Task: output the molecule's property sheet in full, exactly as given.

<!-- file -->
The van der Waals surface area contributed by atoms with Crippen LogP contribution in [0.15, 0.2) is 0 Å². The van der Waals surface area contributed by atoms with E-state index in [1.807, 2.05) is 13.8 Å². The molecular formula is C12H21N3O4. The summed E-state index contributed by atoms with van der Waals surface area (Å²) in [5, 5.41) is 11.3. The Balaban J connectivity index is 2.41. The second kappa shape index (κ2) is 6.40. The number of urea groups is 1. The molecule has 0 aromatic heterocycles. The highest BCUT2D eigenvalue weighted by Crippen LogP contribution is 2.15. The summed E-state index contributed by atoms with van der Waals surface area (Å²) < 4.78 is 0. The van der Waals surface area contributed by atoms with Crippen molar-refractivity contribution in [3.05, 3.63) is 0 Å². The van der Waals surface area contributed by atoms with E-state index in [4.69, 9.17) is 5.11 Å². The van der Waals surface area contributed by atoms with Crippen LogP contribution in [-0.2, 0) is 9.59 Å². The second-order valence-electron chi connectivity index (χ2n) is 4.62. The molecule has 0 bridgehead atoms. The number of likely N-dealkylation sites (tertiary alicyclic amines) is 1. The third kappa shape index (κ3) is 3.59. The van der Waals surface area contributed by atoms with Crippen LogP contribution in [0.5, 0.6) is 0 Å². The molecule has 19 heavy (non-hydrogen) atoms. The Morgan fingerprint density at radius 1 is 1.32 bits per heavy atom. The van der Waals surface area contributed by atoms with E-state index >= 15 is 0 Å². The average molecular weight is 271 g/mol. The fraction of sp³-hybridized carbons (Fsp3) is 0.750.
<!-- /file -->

The van der Waals surface area contributed by atoms with Crippen LogP contribution in [0.15, 0.2) is 0 Å². The van der Waals surface area contributed by atoms with E-state index in [1.807, 2.05) is 13.8 Å². The molecular formula is C12H21N3O4. The summed E-state index contributed by atoms with van der Waals surface area (Å²) in [5, 5.41) is 11.3. The Balaban J connectivity index is 2.41. The second kappa shape index (κ2) is 6.40. The number of urea groups is 1. The molecule has 0 aromatic heterocycles. The highest BCUT2D eigenvalue weighted by Crippen LogP contribution is 2.15. The summed E-state index contributed by atoms with van der Waals surface area (Å²) < 4.78 is 0. The van der Waals surface area contributed by atoms with Crippen molar-refractivity contribution in [3.05, 3.63) is 0 Å². The van der Waals surface area contributed by atoms with E-state index in [4.69, 9.17) is 5.11 Å². The van der Waals surface area contributed by atoms with Crippen LogP contribution in [-0.2, 0) is 9.59 Å². The second-order valence-electron chi connectivity index (χ2n) is 4.62. The molecule has 0 bridgehead atoms. The number of likely N-dealkylation sites (tertiary alicyclic amines) is 1. The third kappa shape index (κ3) is 3.59. The van der Waals surface area contributed by atoms with Crippen LogP contribution in [0.5, 0.6) is 0 Å². The molecule has 19 heavy (non-hydrogen) atoms. The Morgan fingerprint density at radius 1 is 1.32 bits per heavy atom. The van der Waals surface area contributed by atoms with E-state index >= 15 is 0 Å². The average molecular weight is 271 g/mol. The fraction of sp³-hybridized carbons (Fsp3) is 0.750.